Early drunkenness may be riskier than an early age at first drink for problem behaviors

December 14, 2012

Many studies have reported that the earlier the age at first drink (AFD) the higher the chances of that person developing later drinking-related problems. However, it is unclear why consuming small quantities at an early age should lead to later problems. A new study of linkages between AFD and problem behaviors - smoking, marijuana use, injuries, fights, and low academic performance - among 15-year-olds has found that early drunkenness was a risk factor rather than an early AFD.

Results will be published in the March 2013 issue of Alcoholism: Clinical & Experimental Research and are currently available at Early View.

"The problem is that people tend to think of early drinking onset in terms of toxicity exposure," explained Emmanuel Kuntsche, a senior scientist at Addiction Switzerland as well as corresponding author for the study. "That is, the longer any creature is exposed to a toxic circumstance, the worse. Or, the earlier the toxic circumstance was in place, the worse today's outcome. However, this thinking neglects two principal issues when it comes to alcohol use: one, consumption of small amounts of alcohol such as a sip are not toxic, and two, the majority of the population is not constantly exposed to toxic amounts of alcohol. Adolescent drinking patterns in particular are characterized by large variations from day to day with longer periods of abstinence."

"This is a remarkable study, shedding light on an area too often considered obvious," added Allaman Allamani, former co-ordinator of the Florence Health Agency Alcohol Centre, and presently with the Tuscany Regional Health Agency. "The great majority of studies, in fact, simply imply a causal relationship between early AFD and later drinking problems. This was probably due to the fact that in some drinking cultures, where most of these studies were conducted, and for many adolescents there, the first drink may be a drunkenness experience."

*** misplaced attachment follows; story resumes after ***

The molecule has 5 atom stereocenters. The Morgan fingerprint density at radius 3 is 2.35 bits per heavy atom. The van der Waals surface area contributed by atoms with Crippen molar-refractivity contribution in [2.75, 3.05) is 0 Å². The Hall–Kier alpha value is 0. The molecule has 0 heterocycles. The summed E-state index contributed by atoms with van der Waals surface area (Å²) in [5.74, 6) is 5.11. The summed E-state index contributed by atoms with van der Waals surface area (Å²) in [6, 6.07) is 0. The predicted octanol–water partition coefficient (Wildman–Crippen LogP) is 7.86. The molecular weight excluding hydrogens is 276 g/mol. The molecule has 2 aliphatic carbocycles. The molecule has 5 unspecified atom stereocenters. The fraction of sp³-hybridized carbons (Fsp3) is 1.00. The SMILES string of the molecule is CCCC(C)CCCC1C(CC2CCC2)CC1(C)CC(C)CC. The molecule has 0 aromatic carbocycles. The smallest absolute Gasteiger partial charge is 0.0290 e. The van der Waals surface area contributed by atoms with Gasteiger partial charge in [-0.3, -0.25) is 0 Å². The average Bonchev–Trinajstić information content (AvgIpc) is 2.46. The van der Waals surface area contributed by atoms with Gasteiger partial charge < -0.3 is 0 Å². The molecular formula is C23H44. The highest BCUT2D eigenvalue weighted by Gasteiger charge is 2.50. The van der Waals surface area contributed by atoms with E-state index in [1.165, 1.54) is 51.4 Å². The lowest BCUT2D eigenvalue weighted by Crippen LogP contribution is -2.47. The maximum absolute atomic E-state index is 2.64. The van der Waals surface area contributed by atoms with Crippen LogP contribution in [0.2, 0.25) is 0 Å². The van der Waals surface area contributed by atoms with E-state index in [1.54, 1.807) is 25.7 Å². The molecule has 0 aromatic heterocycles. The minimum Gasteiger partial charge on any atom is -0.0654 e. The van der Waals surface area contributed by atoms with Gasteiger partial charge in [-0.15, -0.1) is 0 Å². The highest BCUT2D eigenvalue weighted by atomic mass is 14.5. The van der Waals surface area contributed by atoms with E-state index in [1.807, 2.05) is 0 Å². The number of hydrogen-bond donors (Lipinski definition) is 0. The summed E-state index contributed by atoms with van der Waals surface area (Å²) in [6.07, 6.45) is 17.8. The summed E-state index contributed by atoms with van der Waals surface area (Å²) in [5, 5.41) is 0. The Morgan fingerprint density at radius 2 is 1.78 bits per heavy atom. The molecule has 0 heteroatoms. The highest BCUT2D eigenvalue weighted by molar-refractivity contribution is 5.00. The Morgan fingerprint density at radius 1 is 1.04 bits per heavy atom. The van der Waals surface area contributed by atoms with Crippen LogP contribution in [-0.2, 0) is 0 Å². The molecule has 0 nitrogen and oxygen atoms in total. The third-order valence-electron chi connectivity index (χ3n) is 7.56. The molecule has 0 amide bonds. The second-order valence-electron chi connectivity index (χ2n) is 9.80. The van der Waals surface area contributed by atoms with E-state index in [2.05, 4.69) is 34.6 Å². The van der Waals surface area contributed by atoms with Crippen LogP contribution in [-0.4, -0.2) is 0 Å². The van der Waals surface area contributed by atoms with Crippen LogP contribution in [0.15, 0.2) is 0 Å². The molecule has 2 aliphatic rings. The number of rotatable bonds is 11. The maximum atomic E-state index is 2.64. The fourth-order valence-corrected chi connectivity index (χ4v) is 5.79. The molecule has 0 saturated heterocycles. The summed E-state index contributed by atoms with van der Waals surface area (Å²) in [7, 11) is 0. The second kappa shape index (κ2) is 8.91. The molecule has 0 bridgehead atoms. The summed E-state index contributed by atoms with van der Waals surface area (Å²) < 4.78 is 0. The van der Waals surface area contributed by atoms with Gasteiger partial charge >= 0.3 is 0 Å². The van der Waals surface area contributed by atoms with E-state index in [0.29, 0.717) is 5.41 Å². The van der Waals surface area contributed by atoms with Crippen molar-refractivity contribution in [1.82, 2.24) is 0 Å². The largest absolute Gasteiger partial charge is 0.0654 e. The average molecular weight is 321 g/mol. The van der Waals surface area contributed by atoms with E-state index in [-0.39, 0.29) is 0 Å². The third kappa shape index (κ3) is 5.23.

"First, we argue that an early AFD can be a marker of other problems such as conduct disorder, being a child of alcoholic parents, or having experienced childhood trauma," said Kuntsche. "But an early AFD does not have to be a marker of problems. For example, I drank the foam from my father's beer in a pub when he was not watching. I was five years old and became quite inebriated. Still, I think I've done quite well in life. Second, we argue that early drunkenness is the main risk factor, not an early AFD."

Kuntsche and his colleagues analyzed data gathered through the 2005/2006 edition of the Health Behaviour in School-aged Children (HBSC) cross-national survey, which has been conducted every four years since 1983 among 11-, 13-, and 15-year-olds in collaboration with the World Health Organization. For this study, the sample for analysis was comprised of 44,801 alcohol-experienced 15-year olds (23,322 girls, 21,479 boys) from 38 North American and European countries and regions.

"We found that early drunkenness was a risk factor for various adolescent problem behaviors at 15 years of age rather than an early AFD," said Kuntsche. "We believe that future research should focus on the problems behind early drunkenness rather than on the AFD per se. Prevention efforts need to focus on impeding early drunkenness in order to prevent subsequent harm during adolescence and beyond."

"It is also important to consider that early drunkenness is not the only risk factor for later problems," said Allamani. "Indeed, even if it is usually true that you cannot be drunk if you are not drinking, the study shows that early drinking is not sufficient for an adolescent to get drunk. Therefore other factors should be considered to explain this comportment at the moment that drunkenness appears. The authors suggest negative life events, behavioural problems, and parents' alcoholism as possible underlying problems."

"I think these findings have important implications for parents," said Kuntsche. "People/parents should not panic when they become aware that a child/young adolescent has taken one sip or glass of any alcoholic beverage. They should simply explain to the underage person that this is an inappropriate behavior because, for example, alcohol consumption is problematic for the developing brain. In addition, parents should set clear restrictive rules to impede underage drinking, as well as sanctions for transgression of the rules. At the same time they should foster closeness with their kids, for example, by instigating joint family activities."